The 5-wood will also, therefore, have less roll when the ball land. In other words, the ball will not run as far down the fairway once it lands, assuming the ball is hit well.

When To Use A 5-Wood In Golf: The 5-Wood Explained 1

The Length of a 5-wood

The 5-wood is on average 42-43 inches long, around 2.5 inches longer than the average golf iron.

This is in comparison to the longer 3-wood, which is around 42-43 inches long on average, and the 7-wood, which is around 40-41 inches long.

Some golfers find a shorter shaft easier to use, which is why many opt to keep the 5-wood in the bag.

However, a longer club helps with a faster ball speed and creating more spin on the ball. This can be very useful in hitting the ball further or hitting shots like a draw or a fade.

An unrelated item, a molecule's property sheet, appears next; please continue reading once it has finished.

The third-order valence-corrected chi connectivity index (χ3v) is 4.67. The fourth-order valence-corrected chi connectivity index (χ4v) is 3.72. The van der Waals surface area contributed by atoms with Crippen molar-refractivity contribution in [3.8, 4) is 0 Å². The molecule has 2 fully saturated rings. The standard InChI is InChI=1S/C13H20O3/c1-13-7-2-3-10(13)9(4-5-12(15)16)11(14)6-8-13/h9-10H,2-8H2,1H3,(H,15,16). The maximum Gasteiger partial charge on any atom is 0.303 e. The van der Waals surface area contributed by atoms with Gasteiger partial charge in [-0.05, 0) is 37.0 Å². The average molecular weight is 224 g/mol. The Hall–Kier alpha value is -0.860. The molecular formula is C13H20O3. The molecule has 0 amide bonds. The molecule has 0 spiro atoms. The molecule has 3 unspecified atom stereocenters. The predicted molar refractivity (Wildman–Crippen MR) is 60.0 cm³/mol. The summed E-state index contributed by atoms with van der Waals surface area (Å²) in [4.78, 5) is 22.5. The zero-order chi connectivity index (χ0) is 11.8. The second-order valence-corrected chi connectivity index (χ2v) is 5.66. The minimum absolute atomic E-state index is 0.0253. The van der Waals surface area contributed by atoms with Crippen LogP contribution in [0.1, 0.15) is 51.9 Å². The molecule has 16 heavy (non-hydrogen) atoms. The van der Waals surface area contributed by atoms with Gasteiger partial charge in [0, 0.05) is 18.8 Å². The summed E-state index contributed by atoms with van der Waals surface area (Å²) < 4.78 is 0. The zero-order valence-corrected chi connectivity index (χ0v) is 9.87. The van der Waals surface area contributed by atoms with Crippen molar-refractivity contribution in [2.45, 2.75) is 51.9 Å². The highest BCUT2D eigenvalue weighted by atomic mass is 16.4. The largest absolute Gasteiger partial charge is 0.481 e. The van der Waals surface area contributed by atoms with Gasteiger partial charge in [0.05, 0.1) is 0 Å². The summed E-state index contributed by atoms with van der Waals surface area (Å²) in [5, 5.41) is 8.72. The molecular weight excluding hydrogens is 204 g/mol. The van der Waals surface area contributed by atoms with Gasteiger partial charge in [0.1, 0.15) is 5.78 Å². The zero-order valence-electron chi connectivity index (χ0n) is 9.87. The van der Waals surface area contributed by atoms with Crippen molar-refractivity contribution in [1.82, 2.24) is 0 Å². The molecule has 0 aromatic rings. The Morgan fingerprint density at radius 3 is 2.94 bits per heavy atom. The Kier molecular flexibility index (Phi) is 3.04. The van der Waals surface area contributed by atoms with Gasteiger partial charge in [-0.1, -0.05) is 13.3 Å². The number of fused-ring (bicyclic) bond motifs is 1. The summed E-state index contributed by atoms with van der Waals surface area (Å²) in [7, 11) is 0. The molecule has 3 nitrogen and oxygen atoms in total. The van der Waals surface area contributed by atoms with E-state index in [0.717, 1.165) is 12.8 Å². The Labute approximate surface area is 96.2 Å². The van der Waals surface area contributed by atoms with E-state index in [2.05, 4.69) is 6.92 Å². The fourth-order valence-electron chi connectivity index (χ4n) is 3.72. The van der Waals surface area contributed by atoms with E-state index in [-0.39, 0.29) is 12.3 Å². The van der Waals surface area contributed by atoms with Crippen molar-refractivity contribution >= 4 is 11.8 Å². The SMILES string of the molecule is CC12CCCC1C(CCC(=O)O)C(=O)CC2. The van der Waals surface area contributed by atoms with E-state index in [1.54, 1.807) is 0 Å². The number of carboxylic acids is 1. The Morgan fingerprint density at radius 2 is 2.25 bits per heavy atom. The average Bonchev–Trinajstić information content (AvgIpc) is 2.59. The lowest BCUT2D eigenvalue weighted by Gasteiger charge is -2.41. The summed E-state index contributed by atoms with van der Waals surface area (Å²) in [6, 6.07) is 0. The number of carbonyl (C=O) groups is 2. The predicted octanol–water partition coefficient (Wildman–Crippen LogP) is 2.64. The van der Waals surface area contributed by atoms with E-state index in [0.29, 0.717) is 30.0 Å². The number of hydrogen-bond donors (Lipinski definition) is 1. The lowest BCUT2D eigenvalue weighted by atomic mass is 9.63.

Distance chart of a 5-wood

As with any shot, distance can be affected by a number of factors, including weather, ball age, and the physical ability of the golfer. 

However, the average distance of a shot with a 5-wood is around 195 yards.

The average distances with a 5-wood, from small hitters through to large hitters, are as follows: 

  • Male Average: 170-210 yards
  • PGA Average: 230-288 yards
  • Female Average: 115-170 yards
  • LGPA Average: 185-205 yards

The 5-wood will generally yield a distance of around 45 yards less than your driver.

Regardless of what other golfers are able to play, it’s always worth practicing in a driving range to find out what your average distance with a 5-wood is.

When To Use A 5-Wood In Golf: The 5-Wood Explained 2

When to use a 5-wood

You can either use your 5-wood to tee off with or hit from the fairway, it all depends on the situation.